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New CRP: Generic Approach for the Development of Genetic Sexing Strains for SIT Applications (D44003)

New Coordinated Research Project
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Ceratitis capitata males with wild type and apricot eye color phenotypes (Photo: Elena Isabel Cancio Martinez)

The Joint FAO/IAEA Division of Nuclear Techniques in Food and Agriculture will launch a new six-year (2019-2024) Coordinated Research Project (CRP), ‘Generic Approach for the Development of Genetic Sexing Strains for SIT Applications’ (D44003).

CRP at a Glance

This Coordinated Research Project will focus on the development and evaluation of generic approaches for the construction of genetic sexing strains (GSS) to be used for sterile insect technique (SIT) applications, as part of area wide-integrated pest management (AW-IPM) programmes, to control populations of agricultural pests and disease vectors.

Background

The application of the Sterile Insect Technique (SIT) in area-wide integrated pest management programmes continues to increase in response to requests from Member States. These requests include the development and refinement of SIT packages for programmes to control populations of different insect pests of agricultural, veterinary and human health importance. The development and operational application of such programmes with an SIT component against insect pests and disease vectors continue to reveal research areas where new technologies could further improve efficiency and thus lead to more efficacious programmes.

One critical area where important advances are needed to increase the cost-effectiveness of the technique or to ensure the biosecurity of the SIT application in the case of disease vectors, concerns the development of genetic sexing strains (GSS). In SIT programmes against agricultural pests, the release of both sexes is primarily of economic concern; however, in SIT programmes against some insect disease vectors (e.g. mosquitoes), it is an essential prerequisite to release only males since females are blood feeders and may potentially transmit the diseases.

GSS consists of at least two principal components: (a) a Y-autosome translocation, T(Y;A), which is required to link the inheritance of this marker to sex and (b) a selectable marker which is necessary for sex separation or to female killing. The latter includes a temperature-sensitive lethal (tsl) gene, which has useful biological properties rendering it an integral component of the new generation of medfly GSS currently used in mass rearing facilities and operational programmes worldwide. Despite the importance of the tsl marker or other morphological colour markers, GSSs have not been developed in many SIT targeted species because the isolation of such naturally occurring mutants is a tedious, random and a labour-intensive process. Furthermore, the current process to develop a GSS in one species, even if successful, is not tractable to the transfer or development of similar GSSs in other, even closely related, species.

However, such mutants could now be specifically induced through new technologies. If successful, this would open the way to detect and isolate the orthologous genes in all other SIT targeted species (fruit flies, mosquitoes, tsetse flies, moths etc.) and/or induce similar mutations which could then be used for the development of GSS. In other words, the successful isolation and characterization of such marker genes and their associated mutations may provide a versatile (generic) tool towards the development of GSS for SIT applications against diverse species.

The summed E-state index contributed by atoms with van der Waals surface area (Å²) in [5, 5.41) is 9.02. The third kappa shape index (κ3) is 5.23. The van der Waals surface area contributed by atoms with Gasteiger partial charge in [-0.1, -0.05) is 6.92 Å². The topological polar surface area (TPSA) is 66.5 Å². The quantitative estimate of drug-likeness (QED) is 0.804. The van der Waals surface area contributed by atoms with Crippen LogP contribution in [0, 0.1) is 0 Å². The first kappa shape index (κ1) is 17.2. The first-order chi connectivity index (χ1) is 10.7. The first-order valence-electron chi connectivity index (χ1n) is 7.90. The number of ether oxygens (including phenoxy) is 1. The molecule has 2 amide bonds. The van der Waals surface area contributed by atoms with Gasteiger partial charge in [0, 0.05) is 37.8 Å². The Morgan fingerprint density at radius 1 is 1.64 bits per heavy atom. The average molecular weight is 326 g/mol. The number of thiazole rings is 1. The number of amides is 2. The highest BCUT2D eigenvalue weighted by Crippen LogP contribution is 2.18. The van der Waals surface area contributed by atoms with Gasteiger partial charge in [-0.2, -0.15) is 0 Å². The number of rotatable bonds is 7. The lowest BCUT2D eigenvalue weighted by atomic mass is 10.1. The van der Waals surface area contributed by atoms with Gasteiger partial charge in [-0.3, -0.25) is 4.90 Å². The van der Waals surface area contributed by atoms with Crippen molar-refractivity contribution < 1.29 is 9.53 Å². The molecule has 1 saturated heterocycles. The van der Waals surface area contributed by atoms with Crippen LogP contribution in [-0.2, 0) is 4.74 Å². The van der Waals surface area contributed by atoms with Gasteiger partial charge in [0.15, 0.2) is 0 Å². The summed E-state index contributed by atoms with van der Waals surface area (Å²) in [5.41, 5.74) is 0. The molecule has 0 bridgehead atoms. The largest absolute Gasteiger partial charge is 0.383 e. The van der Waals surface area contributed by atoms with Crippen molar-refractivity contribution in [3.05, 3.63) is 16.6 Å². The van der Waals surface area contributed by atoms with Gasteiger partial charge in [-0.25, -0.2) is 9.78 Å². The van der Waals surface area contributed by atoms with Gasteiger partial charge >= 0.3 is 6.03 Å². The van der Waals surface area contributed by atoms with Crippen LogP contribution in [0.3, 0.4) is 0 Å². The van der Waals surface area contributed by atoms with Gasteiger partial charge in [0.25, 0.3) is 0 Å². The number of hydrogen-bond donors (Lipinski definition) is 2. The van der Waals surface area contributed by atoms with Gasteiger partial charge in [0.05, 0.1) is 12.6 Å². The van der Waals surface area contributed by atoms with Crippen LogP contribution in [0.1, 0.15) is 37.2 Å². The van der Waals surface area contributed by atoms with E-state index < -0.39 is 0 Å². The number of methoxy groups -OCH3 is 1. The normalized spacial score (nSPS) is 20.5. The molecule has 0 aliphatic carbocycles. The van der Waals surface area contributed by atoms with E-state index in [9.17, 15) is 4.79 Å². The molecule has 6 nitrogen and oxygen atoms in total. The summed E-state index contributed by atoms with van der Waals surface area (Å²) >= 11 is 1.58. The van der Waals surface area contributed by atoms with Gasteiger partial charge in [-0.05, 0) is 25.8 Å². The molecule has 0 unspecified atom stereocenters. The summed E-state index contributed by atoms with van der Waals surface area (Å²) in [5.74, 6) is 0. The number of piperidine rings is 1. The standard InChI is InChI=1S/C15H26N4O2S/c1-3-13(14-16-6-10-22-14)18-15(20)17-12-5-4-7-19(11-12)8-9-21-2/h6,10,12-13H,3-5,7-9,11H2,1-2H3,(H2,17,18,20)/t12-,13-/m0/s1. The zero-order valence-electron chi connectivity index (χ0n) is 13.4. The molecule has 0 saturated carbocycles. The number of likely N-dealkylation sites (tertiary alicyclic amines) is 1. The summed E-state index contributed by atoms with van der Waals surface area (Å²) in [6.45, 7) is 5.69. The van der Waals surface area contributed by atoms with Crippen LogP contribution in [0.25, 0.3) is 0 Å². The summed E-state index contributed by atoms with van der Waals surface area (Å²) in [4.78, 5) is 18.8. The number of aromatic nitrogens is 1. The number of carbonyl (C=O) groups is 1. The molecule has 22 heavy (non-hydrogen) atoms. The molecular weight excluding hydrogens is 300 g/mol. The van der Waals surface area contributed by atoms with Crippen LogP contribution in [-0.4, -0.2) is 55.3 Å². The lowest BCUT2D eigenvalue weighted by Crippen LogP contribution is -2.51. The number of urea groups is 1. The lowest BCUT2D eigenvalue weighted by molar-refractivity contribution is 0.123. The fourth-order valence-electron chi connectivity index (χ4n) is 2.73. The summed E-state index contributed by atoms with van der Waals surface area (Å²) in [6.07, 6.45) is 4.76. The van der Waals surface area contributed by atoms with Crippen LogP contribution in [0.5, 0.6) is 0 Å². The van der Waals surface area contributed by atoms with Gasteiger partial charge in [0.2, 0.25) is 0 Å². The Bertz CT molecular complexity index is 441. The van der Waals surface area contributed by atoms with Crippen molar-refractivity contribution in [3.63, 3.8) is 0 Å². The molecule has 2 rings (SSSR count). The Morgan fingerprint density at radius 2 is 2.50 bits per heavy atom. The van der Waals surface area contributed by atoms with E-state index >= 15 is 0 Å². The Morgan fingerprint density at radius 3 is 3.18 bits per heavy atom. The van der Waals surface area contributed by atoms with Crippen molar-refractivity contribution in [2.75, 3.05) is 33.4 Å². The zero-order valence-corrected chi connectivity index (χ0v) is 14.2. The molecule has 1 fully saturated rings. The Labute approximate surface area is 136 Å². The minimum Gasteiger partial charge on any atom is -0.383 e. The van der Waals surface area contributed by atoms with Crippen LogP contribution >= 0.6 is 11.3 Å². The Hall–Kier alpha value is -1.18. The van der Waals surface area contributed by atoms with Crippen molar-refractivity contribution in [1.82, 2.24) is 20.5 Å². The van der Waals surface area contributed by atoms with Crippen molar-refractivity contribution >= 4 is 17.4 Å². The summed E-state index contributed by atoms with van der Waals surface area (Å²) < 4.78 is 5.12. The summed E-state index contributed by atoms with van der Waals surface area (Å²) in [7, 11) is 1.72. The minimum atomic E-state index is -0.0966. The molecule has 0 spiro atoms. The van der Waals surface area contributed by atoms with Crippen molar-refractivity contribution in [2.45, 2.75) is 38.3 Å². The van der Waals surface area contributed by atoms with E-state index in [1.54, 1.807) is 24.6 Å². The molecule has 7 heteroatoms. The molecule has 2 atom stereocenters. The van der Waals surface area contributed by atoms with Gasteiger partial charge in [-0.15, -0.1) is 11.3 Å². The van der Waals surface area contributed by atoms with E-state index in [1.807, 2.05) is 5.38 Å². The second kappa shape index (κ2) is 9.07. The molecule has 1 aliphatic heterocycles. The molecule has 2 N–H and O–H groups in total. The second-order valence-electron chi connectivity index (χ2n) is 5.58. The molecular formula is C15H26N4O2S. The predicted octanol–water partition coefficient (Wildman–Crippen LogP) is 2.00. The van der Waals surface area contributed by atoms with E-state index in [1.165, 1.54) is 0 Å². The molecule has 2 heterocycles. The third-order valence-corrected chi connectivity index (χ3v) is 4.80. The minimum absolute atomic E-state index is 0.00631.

Any new genetic sexing strain developed either by irradiation and classical genetics or by novel approaches will be validated for its ability to produce only males which would be sterilized by irradiation for their potential use in SIT applications.

The outcomes of this CRP will support all TC projects focusing on the use of SIT for the population control of insect pests and disease vectors.  

CRP Overall Objective

The main objective of this CRP is the development and evaluation of generic approaches for the construction of genetic sexing strains (GSS) to be used for sterile insect technique (SIT) applications, as part of AW-IPM programmes, to control populations of agricultural pests and disease vectors with an emphasis on tephritid fruit flies and mosquito vector species.

Specific Objectives

1. Develop generic strategies for the construction of GSS for SIT applications;

2. Assess the efficiency, applicability and the range of the species transferability of the generic approaches; and

3. Evaluate, at small scale, GSS developed through the generic approaches.

Expected Research Outcome

The CRP will focus on the following: (a) identify at least two markers which could be used for generic strategies for the development of GSS for SIT applications against targeted agricultural pests and disease vectors; (b) establish and evaluate at least two strains carrying these selectable markers to be used for the development of genetic sexing strains for SIT applications against targeted agricultural pests and disease vectors; (c) develop at least two GSS based on generic approaches for SIT applications against targeted agricultural pests and disease vectors and (d) evaluate these GSS under small scale rearing conditions.

How to join the CRP

Please submit your Proposal for Research Contract or Agreement by email to the IAEA's Research Contracts Administration Section, using the appropriate template on the CRA website. Applications should be submitted by 28 February 2019.

For further information related to this CRP, potential applicants should write to the Research Contracts Administration Contact Point.

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